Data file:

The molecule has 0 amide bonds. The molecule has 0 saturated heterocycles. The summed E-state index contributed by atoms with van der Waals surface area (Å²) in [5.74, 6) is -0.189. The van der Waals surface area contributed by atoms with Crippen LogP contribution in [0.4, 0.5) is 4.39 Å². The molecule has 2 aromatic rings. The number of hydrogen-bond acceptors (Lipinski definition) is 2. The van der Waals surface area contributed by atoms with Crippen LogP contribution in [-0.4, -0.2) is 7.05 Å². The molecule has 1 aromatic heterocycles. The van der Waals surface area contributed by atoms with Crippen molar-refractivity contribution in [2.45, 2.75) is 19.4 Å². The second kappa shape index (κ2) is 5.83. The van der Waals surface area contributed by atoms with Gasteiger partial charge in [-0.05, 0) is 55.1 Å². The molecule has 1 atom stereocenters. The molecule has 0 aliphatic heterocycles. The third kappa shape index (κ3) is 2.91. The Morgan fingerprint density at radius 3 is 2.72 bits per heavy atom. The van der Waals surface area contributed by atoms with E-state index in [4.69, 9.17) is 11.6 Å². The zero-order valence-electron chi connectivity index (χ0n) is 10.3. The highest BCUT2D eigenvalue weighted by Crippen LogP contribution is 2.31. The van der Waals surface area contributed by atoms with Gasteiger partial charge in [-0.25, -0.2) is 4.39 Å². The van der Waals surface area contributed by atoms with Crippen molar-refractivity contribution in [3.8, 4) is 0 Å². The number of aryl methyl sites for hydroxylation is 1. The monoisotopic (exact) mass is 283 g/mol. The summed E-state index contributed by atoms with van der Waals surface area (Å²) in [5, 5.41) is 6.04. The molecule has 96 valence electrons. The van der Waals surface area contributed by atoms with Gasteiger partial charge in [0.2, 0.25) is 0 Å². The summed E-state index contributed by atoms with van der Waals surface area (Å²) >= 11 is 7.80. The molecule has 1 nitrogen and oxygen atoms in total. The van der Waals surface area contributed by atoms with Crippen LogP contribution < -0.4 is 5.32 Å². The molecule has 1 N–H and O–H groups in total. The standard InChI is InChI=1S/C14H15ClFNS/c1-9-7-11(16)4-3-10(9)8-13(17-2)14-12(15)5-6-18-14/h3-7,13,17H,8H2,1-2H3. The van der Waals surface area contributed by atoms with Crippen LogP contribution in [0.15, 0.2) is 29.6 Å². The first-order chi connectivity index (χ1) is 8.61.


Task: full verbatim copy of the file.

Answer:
The molecule has 0 amide bonds. The molecule has 0 saturated heterocycles. The summed E-state index contributed by atoms with van der Waals surface area (Å²) in [5.74, 6) is -0.189. The van der Waals surface area contributed by atoms with Crippen LogP contribution in [0.4, 0.5) is 4.39 Å². The molecule has 2 aromatic rings. The number of hydrogen-bond acceptors (Lipinski definition) is 2. The van der Waals surface area contributed by atoms with Crippen LogP contribution in [-0.4, -0.2) is 7.05 Å². The molecule has 1 aromatic heterocycles. The van der Waals surface area contributed by atoms with Crippen molar-refractivity contribution in [2.45, 2.75) is 19.4 Å². The second kappa shape index (κ2) is 5.83. The van der Waals surface area contributed by atoms with Gasteiger partial charge in [-0.05, 0) is 55.1 Å². The molecule has 1 atom stereocenters. The molecule has 0 aliphatic heterocycles. The third kappa shape index (κ3) is 2.91. The Morgan fingerprint density at radius 3 is 2.72 bits per heavy atom. The van der Waals surface area contributed by atoms with E-state index in [4.69, 9.17) is 11.6 Å². The zero-order valence-electron chi connectivity index (χ0n) is 10.3. The highest BCUT2D eigenvalue weighted by Crippen LogP contribution is 2.31. The van der Waals surface area contributed by atoms with Gasteiger partial charge in [-0.25, -0.2) is 4.39 Å². The van der Waals surface area contributed by atoms with Crippen molar-refractivity contribution in [3.8, 4) is 0 Å². The number of aryl methyl sites for hydroxylation is 1. The monoisotopic (exact) mass is 283 g/mol. The summed E-state index contributed by atoms with van der Waals surface area (Å²) in [5, 5.41) is 6.04. The molecule has 96 valence electrons. The van der Waals surface area contributed by atoms with Gasteiger partial charge in [0.2, 0.25) is 0 Å². The summed E-state index contributed by atoms with van der Waals surface area (Å²) >= 11 is 7.80. The molecule has 1 nitrogen and oxygen atoms in total. The van der Waals surface area contributed by atoms with Crippen LogP contribution < -0.4 is 5.32 Å². The molecule has 1 N–H and O–H groups in total. The standard InChI is InChI=1S/C14H15ClFNS/c1-9-7-11(16)4-3-10(9)8-13(17-2)14-12(15)5-6-18-14/h3-7,13,17H,8H2,1-2H3. The van der Waals surface area contributed by atoms with Crippen LogP contribution in [0.15, 0.2) is 29.6 Å². The first-order chi connectivity index (χ1) is 8.61.